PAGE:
• On Linux systems, rules for Java-related vulnerabilities do not get recommended if web browsers are the only applicable vector.
  • Recommendation scans cannot detect the Adobe Flash Player plug-in that is included in a default Chrome installation. Recommendations are based on the Chrome version, which means some unnecessary rules may be recommended.

Run a recommendation scan

Because changes to your environment can affect which rules are recommended, it's best to run recommendation scans on a regular basis (the best practice is to perform recommendation scans on a weekly basis). Trend Micro releases new intrusion prevention rules on Tuesdays, so it's recommended that you schedule recommendation scans shortly after those releases. The use of system resources, including CPU cycles, memory, and network bandwidth, increases during a recommendation scan so it's best to schedule the scans at non-peak times.

There are several ways to run recommendation scans:

  • Scheduled task: Create a scheduled task that runs recommendation scans according to a schedule that you configure. You can assign the scheduled task to all computers, one individual computer, a defined computer group, or all computers protected by a particular policy. See Create a scheduled task to regularly run recommendation scans.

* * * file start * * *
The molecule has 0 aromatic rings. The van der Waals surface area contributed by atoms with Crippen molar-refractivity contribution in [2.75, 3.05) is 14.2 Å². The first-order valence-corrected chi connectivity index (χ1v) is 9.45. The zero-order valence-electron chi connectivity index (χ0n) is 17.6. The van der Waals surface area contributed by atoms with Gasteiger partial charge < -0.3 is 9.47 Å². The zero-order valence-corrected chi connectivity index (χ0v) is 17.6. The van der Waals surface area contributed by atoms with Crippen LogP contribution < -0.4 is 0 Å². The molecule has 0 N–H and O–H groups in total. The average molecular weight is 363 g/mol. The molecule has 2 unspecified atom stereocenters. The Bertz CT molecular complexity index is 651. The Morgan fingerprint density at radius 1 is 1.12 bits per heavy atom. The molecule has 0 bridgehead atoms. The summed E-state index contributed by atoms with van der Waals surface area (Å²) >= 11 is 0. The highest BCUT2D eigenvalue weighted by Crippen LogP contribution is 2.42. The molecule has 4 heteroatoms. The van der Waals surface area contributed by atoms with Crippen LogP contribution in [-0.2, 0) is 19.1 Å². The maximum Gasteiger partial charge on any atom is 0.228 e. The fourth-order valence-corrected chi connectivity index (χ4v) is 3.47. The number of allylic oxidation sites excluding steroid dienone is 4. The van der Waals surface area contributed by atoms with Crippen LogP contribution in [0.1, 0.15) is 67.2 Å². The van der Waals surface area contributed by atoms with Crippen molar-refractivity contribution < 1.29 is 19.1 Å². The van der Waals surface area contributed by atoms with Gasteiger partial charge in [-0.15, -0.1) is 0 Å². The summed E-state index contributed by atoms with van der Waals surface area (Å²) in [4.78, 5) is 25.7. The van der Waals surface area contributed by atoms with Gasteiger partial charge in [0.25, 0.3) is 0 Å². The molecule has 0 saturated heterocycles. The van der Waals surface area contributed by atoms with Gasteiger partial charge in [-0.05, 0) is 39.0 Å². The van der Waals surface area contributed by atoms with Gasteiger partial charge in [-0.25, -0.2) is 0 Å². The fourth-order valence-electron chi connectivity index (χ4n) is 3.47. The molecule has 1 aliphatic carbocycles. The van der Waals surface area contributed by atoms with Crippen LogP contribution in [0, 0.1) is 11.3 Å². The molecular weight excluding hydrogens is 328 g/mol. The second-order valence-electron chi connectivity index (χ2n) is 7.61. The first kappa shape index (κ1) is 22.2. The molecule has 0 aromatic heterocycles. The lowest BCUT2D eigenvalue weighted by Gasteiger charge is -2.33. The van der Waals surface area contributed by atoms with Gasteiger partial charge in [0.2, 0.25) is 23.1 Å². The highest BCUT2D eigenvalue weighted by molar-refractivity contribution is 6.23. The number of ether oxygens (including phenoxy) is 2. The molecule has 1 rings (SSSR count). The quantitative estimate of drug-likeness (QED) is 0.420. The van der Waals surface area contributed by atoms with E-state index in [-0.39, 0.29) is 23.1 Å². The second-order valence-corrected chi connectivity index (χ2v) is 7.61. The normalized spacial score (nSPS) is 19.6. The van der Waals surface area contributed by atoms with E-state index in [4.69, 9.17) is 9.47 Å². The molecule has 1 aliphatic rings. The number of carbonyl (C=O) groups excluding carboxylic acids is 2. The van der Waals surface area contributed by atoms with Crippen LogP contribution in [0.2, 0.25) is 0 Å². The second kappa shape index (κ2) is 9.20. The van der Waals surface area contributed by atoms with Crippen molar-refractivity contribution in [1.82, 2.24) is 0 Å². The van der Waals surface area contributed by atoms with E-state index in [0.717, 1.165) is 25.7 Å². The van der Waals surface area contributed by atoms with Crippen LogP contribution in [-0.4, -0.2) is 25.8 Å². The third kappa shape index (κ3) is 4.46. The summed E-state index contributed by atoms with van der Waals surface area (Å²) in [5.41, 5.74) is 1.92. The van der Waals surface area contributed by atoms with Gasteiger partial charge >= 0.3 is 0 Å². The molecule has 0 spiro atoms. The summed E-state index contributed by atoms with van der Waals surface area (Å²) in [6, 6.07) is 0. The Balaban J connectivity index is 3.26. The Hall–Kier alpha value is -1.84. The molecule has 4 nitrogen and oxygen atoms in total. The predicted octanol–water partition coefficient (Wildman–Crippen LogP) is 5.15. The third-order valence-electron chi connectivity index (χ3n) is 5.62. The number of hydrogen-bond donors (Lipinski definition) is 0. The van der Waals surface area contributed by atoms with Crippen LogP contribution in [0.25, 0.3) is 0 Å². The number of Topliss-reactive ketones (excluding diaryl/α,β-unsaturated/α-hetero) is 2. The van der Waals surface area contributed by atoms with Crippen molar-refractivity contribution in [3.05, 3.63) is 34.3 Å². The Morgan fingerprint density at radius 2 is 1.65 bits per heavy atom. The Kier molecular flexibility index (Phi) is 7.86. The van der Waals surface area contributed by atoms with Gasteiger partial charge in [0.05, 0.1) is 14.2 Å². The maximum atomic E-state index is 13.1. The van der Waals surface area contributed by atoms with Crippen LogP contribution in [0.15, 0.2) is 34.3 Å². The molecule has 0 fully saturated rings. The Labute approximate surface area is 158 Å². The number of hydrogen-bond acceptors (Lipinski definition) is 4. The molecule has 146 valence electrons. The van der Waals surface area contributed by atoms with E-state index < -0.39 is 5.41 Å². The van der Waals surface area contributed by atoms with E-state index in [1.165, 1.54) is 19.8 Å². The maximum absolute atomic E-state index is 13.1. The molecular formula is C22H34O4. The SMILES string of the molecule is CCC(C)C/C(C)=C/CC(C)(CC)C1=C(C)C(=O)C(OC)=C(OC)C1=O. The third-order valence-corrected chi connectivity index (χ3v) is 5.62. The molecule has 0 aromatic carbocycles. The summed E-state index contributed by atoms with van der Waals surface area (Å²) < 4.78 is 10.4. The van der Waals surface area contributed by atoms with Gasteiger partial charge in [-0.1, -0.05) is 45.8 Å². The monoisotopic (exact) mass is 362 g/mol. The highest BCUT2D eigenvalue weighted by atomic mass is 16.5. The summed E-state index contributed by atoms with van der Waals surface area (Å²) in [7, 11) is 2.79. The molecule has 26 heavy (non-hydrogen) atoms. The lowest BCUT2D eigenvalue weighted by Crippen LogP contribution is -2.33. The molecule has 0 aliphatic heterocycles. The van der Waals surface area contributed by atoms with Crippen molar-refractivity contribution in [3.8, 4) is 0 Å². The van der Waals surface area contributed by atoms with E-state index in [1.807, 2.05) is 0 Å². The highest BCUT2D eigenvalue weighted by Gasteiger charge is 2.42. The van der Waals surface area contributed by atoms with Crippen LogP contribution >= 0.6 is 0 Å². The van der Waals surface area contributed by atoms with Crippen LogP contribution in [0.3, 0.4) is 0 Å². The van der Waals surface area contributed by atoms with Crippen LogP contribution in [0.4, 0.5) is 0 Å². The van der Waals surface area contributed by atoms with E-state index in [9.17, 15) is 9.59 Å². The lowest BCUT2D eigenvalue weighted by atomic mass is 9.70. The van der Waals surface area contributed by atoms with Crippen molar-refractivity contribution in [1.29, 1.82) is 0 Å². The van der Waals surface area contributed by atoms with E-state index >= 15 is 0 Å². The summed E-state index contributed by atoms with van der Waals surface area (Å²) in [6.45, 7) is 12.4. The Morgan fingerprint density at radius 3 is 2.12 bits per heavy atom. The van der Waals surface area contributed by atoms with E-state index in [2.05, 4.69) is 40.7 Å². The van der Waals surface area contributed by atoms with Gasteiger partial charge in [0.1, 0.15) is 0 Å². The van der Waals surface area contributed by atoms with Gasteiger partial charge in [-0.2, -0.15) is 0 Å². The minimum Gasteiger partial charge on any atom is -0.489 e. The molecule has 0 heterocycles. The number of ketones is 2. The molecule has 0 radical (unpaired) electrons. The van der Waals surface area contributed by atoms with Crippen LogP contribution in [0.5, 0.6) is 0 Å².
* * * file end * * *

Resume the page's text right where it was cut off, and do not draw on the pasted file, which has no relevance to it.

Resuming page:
• Ongoing scans: Configure a policy so that all computers protected by the policy are scanned for recommendations on a regular basis. You can also configure ongoing scans for individual computers. This type of scan checks the timestamp of the last scan that occurred and then and follows the configured interval thereafter to perform future scans. This results in recommendation scans occurring at different times in your environment. This setting is helpful in environments where an agent might not be online for more than a few days (for example, in cloud environments that are building and decommissioning instances frequently). See Configure an ongoing scan
  • Manual scans: Run a single recommendation scan on one or more computers. A manual scan is useful if you’ve recently made significant platform or application changes and want to force a check for new recommendations instead of waiting for a scheduled task. See Manually run a recommendation scan.
  • Command line: Initiate a recommendation scan via the Deep Security command-line interface. See Command-line basics.
  • API: Initiate a recommendation scan via the Deep Security API. See Use the Deep Security API to automate tasks.

Use either the scheduled tasks or ongoing scans, but not both.

Once a recommendation scan has run, alerts are raised on the all computers for which recommendations have been made.

Create a scheduled task to regularly run recommendation scans

  1. In the Deep Security Manager, go to the Administration > Scheduled Tasks page.
  2. Click New on the toolbar and select New Scheduled Task to display the New Scheduled Task wizard.
  3. In the Type list, select Scan Computers for Recommendations and then select how often you want the scan to occur. Click Next.
  4. Depending on your choice in step 3, the next page lets you be more specific about the scan frequency. Make your selection and click Next.
  5. Now select which computer(s) to scan and click Next.
    You can select all computers, choose one individual computer, select a group of computers, or select computers that are assigned a particular policy. For large deployments, it's best to perform all actions, including recommendation scans, through policies.
  6. Give a name to your new scheduled task, select whether or not to Run Task on 'Finish', click Finish.

Configure an ongoing scan